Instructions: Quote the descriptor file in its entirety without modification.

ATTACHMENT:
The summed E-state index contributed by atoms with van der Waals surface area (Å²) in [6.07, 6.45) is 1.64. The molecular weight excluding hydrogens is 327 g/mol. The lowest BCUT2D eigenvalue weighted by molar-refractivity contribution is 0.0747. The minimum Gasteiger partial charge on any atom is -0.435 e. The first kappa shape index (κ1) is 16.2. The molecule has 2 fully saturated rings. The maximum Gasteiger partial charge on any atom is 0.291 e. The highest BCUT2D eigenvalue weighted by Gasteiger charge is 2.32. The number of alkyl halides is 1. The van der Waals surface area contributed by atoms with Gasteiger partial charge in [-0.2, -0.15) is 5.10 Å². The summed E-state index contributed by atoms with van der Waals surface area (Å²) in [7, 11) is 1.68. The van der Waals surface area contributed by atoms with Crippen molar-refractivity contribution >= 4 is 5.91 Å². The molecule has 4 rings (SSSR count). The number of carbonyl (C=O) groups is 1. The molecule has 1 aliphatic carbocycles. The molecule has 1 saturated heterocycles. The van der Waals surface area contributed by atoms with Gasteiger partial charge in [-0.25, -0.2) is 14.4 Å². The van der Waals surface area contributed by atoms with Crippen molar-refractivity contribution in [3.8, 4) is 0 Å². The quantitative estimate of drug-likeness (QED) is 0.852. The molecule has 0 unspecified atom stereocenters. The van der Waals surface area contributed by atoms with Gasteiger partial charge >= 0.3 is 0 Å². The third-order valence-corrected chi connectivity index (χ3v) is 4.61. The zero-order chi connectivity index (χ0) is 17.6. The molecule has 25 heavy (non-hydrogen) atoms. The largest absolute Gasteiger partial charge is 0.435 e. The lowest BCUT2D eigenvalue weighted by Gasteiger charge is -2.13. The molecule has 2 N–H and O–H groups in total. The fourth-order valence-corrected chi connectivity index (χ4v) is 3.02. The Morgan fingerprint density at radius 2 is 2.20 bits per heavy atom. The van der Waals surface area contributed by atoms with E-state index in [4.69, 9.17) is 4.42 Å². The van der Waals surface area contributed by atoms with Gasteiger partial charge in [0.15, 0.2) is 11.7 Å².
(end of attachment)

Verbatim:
The summed E-state index contributed by atoms with van der Waals surface area (Å²) in [6.07, 6.45) is 1.64. The molecular weight excluding hydrogens is 327 g/mol. The lowest BCUT2D eigenvalue weighted by molar-refractivity contribution is 0.0747. The minimum Gasteiger partial charge on any atom is -0.435 e. The first kappa shape index (κ1) is 16.2. The molecule has 2 fully saturated rings. The maximum Gasteiger partial charge on any atom is 0.291 e. The highest BCUT2D eigenvalue weighted by Gasteiger charge is 2.32. The number of alkyl halides is 1. The van der Waals surface area contributed by atoms with Gasteiger partial charge in [-0.2, -0.15) is 5.10 Å². The summed E-state index contributed by atoms with van der Waals surface area (Å²) in [7, 11) is 1.68. The van der Waals surface area contributed by atoms with Crippen molar-refractivity contribution >= 4 is 5.91 Å². The molecule has 4 rings (SSSR count). The number of carbonyl (C=O) groups is 1. The molecule has 1 aliphatic carbocycles. The molecule has 1 saturated heterocycles. The van der Waals surface area contributed by atoms with Gasteiger partial charge in [-0.25, -0.2) is 14.4 Å². The van der Waals surface area contributed by atoms with Crippen molar-refractivity contribution in [3.8, 4) is 0 Å². The quantitative estimate of drug-likeness (QED) is 0.852. The molecule has 0 unspecified atom stereocenters. The van der Waals surface area contributed by atoms with Gasteiger partial charge >= 0.3 is 0 Å². The third-order valence-corrected chi connectivity index (χ3v) is 4.61. The zero-order chi connectivity index (χ0) is 17.6. The molecule has 25 heavy (non-hydrogen) atoms. The largest absolute Gasteiger partial charge is 0.435 e. The lowest BCUT2D eigenvalue weighted by Gasteiger charge is -2.13. The molecule has 2 N–H and O–H groups in total. The fourth-order valence-corrected chi connectivity index (χ4v) is 3.02. The Morgan fingerprint density at radius 2 is 2.20 bits per heavy atom. The van der Waals surface area contributed by atoms with E-state index in [4.69, 9.17) is 4.42 Å². The van der Waals surface area contributed by atoms with Gasteiger partial charge in [0.15, 0.2) is 11.7 Å².